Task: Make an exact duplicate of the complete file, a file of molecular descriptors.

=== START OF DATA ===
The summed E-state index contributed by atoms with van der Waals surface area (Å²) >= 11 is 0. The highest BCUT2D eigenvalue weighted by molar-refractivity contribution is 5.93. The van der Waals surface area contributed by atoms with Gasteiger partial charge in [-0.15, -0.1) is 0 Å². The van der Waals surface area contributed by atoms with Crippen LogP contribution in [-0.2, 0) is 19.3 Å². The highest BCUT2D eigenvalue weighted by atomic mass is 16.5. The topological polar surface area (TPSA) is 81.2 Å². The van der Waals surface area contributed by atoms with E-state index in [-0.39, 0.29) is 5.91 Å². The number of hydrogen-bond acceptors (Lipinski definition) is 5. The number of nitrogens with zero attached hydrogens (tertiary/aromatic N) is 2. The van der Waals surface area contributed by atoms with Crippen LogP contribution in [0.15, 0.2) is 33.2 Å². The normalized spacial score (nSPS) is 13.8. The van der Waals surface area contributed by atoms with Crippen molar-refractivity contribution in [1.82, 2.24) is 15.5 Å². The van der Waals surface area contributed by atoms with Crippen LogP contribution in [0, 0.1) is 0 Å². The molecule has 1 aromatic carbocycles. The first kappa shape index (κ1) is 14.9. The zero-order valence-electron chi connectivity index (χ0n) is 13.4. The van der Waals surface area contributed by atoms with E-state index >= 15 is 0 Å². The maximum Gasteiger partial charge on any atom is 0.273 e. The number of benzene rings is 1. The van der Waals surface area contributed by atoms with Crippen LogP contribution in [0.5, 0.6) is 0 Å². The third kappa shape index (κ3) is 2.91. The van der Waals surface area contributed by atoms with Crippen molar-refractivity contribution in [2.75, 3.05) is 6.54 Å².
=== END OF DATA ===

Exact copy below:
The summed E-state index contributed by atoms with van der Waals surface area (Å²) >= 11 is 0. The highest BCUT2D eigenvalue weighted by molar-refractivity contribution is 5.93. The van der Waals surface area contributed by atoms with Gasteiger partial charge in [-0.15, -0.1) is 0 Å². The van der Waals surface area contributed by atoms with Crippen LogP contribution in [-0.2, 0) is 19.3 Å². The highest BCUT2D eigenvalue weighted by atomic mass is 16.5. The topological polar surface area (TPSA) is 81.2 Å². The van der Waals surface area contributed by atoms with E-state index in [-0.39, 0.29) is 5.91 Å². The number of hydrogen-bond acceptors (Lipinski definition) is 5. The number of nitrogens with zero attached hydrogens (tertiary/aromatic N) is 2. The van der Waals surface area contributed by atoms with Crippen LogP contribution in [0.15, 0.2) is 33.2 Å². The normalized spacial score (nSPS) is 13.8. The van der Waals surface area contributed by atoms with Crippen molar-refractivity contribution in [1.82, 2.24) is 15.5 Å². The van der Waals surface area contributed by atoms with Crippen LogP contribution in [0, 0.1) is 0 Å². The molecule has 1 aromatic carbocycles. The first kappa shape index (κ1) is 14.9. The zero-order valence-electron chi connectivity index (χ0n) is 13.4. The van der Waals surface area contributed by atoms with E-state index >= 15 is 0 Å². The maximum Gasteiger partial charge on any atom is 0.273 e. The number of benzene rings is 1. The van der Waals surface area contributed by atoms with Crippen LogP contribution in [0.5, 0.6) is 0 Å². The third kappa shape index (κ3) is 2.91. The van der Waals surface area contributed by atoms with Crippen molar-refractivity contribution in [2.75, 3.05) is 6.54 Å².